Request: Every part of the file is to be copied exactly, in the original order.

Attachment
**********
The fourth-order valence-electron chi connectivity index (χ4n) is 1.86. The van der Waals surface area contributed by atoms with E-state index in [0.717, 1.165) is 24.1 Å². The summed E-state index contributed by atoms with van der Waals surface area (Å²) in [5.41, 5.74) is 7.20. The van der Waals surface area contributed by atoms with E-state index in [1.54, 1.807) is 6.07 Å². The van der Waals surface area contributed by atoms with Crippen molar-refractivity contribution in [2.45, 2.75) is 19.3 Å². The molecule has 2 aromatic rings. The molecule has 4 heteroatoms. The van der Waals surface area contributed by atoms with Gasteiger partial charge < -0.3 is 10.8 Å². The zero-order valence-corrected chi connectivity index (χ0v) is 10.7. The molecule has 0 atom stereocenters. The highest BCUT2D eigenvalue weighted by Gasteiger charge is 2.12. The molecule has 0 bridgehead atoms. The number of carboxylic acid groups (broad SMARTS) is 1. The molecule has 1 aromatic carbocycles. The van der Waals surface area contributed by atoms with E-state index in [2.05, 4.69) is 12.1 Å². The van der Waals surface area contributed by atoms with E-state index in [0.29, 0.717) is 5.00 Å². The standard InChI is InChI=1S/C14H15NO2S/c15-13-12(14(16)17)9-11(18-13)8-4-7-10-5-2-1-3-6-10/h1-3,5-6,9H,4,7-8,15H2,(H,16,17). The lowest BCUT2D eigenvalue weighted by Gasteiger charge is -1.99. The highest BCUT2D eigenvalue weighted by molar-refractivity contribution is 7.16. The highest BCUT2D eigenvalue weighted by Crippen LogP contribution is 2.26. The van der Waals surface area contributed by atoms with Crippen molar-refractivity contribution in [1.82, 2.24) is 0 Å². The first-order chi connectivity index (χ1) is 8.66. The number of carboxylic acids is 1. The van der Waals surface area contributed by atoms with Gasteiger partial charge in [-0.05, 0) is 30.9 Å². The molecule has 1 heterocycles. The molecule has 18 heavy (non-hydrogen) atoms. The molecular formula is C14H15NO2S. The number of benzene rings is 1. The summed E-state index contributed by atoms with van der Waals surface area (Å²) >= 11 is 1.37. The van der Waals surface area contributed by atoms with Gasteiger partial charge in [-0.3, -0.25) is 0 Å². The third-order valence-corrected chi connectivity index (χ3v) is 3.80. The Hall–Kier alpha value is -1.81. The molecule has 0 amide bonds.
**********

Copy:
The fourth-order valence-electron chi connectivity index (χ4n) is 1.86. The van der Waals surface area contributed by atoms with E-state index in [0.717, 1.165) is 24.1 Å². The summed E-state index contributed by atoms with van der Waals surface area (Å²) in [5.41, 5.74) is 7.20. The van der Waals surface area contributed by atoms with E-state index in [1.54, 1.807) is 6.07 Å². The van der Waals surface area contributed by atoms with Crippen molar-refractivity contribution in [2.45, 2.75) is 19.3 Å². The molecule has 2 aromatic rings. The molecule has 4 heteroatoms. The van der Waals surface area contributed by atoms with Gasteiger partial charge < -0.3 is 10.8 Å². The zero-order valence-corrected chi connectivity index (χ0v) is 10.7. The molecule has 0 atom stereocenters. The highest BCUT2D eigenvalue weighted by Gasteiger charge is 2.12. The molecule has 0 bridgehead atoms. The number of carboxylic acid groups (broad SMARTS) is 1. The molecule has 1 aromatic carbocycles. The van der Waals surface area contributed by atoms with E-state index in [2.05, 4.69) is 12.1 Å². The van der Waals surface area contributed by atoms with E-state index in [0.29, 0.717) is 5.00 Å². The standard InChI is InChI=1S/C14H15NO2S/c15-13-12(14(16)17)9-11(18-13)8-4-7-10-5-2-1-3-6-10/h1-3,5-6,9H,4,7-8,15H2,(H,16,17). The lowest BCUT2D eigenvalue weighted by Gasteiger charge is -1.99. The highest BCUT2D eigenvalue weighted by molar-refractivity contribution is 7.16. The highest BCUT2D eigenvalue weighted by Crippen LogP contribution is 2.26. The van der Waals surface area contributed by atoms with Crippen molar-refractivity contribution in [1.82, 2.24) is 0 Å². The first-order chi connectivity index (χ1) is 8.66. The number of carboxylic acids is 1. The van der Waals surface area contributed by atoms with Gasteiger partial charge in [-0.05, 0) is 30.9 Å². The molecule has 1 heterocycles. The molecule has 18 heavy (non-hydrogen) atoms. The molecular formula is C14H15NO2S. The number of benzene rings is 1. The summed E-state index contributed by atoms with van der Waals surface area (Å²) >= 11 is 1.37. The van der Waals surface area contributed by atoms with Gasteiger partial charge in [-0.3, -0.25) is 0 Å². The third-order valence-corrected chi connectivity index (χ3v) is 3.80. The Hall–Kier alpha value is -1.81. The molecule has 0 amide bonds.